apartment

Toronto Community Housing in crisis

From funding gaps to leadership questions: the root causes of TCHC’s turmoil
Tuesday, May 2, 2017
by Erin Ruddy

It has been another tumultuous month for Toronto Community Housing, Canada’s largest social housing provider. The city-run entity with a $9-billion portfolio is once again facing criticism for failing in the upkeep of its 59,000 units—despite a lack of funds, decaying stock, and a wait-list of more than 181,000 people.

Since its inception in 2002, TCHC has faced numerous challenges and scandals, prompting the resignation of four top-level executives amid reports of financial and tenant mismanagement. In the latest wave of turmoil, TCHC announced plans to close 400 homes next year due to a shortage of repair money.

With 600 units already facing closure this year, that will bring the total number of unusable dwellings to 1,000 by the end of 2018. Of course, at a time when affordable housing is at a complete deficit, Toronto citizens greeted this news with a great deal of trepidation.

Last week, Toronto Community Housing also revealed that interim CEO Greg Spearn would be stepping down from his leadership role “for personal reasons.” Spearn, who’d been at the helm since the former CEO Gene Jones resigned in April 2014 following a disparaging ombudsman’s report, has yet to comment on his resignation, but new reports suggest the move wasn’t voluntary.

“Greg has provided stability and growth at a time of immense challenges,” said chair Bud Purves in a statement. “We appreciate his commitment and our entire Board and staff leadership team wish him well on the next phase of his professional career.”

Taking over as interim CEO is Kevin Marshman, who is currently vice-chair of the board. Marshman will be taking a leave of absence from his current role while he fulfills his new duties and the search for a permanent CEO continues.

But with that search, questions swirl around what—if anything—can be done to get things back on track. Greg Suttor, senior researcher at Toronto’s Wellesley Institute is skeptical things can ever improve unless resources are significantly boosted and management issues properly addressed.

“Toronto Community Housing needs more resources,” he says, noting that its operating budget is just over $800 per unit monthly while rent revenue averages just under $450 per unit per month. “On a per-unit monthly basis, this operating budget includes just under $200 in debt service, $250 for property management, and $250 for utilities and property tax. As a big public housing provider it also has large IT, security, and head office costs. But its per-unit operating costs are not padded or excessive by industry standards.”

As Suttor also notes, revenues are low because that is TCHC’s mandate—to provide low rents to low-income tenants—while the specific rent-to-income calculations are prescribed in provincial law. But while the costs continue to inch up every year with inflation, the incomes of low-income tenants generally do not. “They’ve been flat for the past couple of decades,” he says.

In the meantime, TCHC is also spending $250 million per year (around $4,000 per unit) on major repairs. But this level reflects special federal funding in 2016-2018 that won’t be sustained. Ongoing capital funding is needed to ensure that 50-year-old buildings stay in decent condition. “If any landlord was operating on this basis, they’d be in just as much trouble,” Suttor remarks.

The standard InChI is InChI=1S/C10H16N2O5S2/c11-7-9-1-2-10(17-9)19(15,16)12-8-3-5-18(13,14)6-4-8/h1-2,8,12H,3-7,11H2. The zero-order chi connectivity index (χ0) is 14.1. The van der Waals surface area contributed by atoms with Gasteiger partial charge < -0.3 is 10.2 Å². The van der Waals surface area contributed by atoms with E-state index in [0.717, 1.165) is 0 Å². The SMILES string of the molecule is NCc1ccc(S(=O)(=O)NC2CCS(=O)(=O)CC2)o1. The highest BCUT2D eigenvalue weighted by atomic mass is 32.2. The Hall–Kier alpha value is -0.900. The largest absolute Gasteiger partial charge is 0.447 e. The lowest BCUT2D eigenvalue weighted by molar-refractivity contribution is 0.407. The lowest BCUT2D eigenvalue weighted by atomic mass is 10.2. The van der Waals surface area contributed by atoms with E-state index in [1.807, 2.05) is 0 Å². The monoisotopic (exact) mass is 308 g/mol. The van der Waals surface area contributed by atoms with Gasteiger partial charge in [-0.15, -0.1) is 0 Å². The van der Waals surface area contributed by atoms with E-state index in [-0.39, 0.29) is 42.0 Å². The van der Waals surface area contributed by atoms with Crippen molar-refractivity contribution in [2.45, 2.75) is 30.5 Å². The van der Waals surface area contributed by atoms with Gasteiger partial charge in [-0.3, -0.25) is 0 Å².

Yet, instead of increasing subsidy, the City has been imposing restraint, while the province is contributing nothing apart from one-time federal flow-through funds for repair, and collaboration on refinancing mortgages to free up some TCHC debt service funds to support those repairs. “Ontario is the only province in Canada and the only jurisdiction among the world’s affluent countries, where most social housing rent subsidy is left to the municipal level of government,” he says.

On the management side, Suttor believes that the turbulence of 2011 through 2014 wasn’t so much about the organization itself, but about the destructive political environment generated by former mayor Rob Ford. “By 2014 everyone recognized the dysfunction and disorder that [Ford’s] politics created, but did they remember that the turmoil at TCHC was Rob Ford’s first mud storm?”

To deal with the ugly fallout of that mud storm, Mayor John Tory appointed an independent six-person Housing Task Force in January, 2015. The Task Force, led by Senator Art Eggleton, conducted a one-year study to provide detailed insight and advice on how to get the beleaguered agency back in working order. Overall concerns included: a lack of respect and responsiveness towards tenants; secrecy and a lack of transparency; an inability to aggressively evict drug-dealers; a deficit of $107 million on a Regent Park revitalization that was not even half complete; rent arrears that ballooned to $12.8-million by the end of 2016; an inability to turn around vacant units in a timely manner, resulting in 3,540 vacancies; as well as an increasing repair backlog.

As for management issues today, Suttor says he believes Spearn provided strong leadership during his tenure, but that he’s not surprised the City is looking for a change. “I don’t know the specific reasons why Spearn is departing, but with the City initiating major changes to implement some of the Eggleton TCHC Task Force recommendations, it’s not surprising that there’s a desire for new leadership.”

Leave a Reply

Your email address will not be published. Required fields are marked *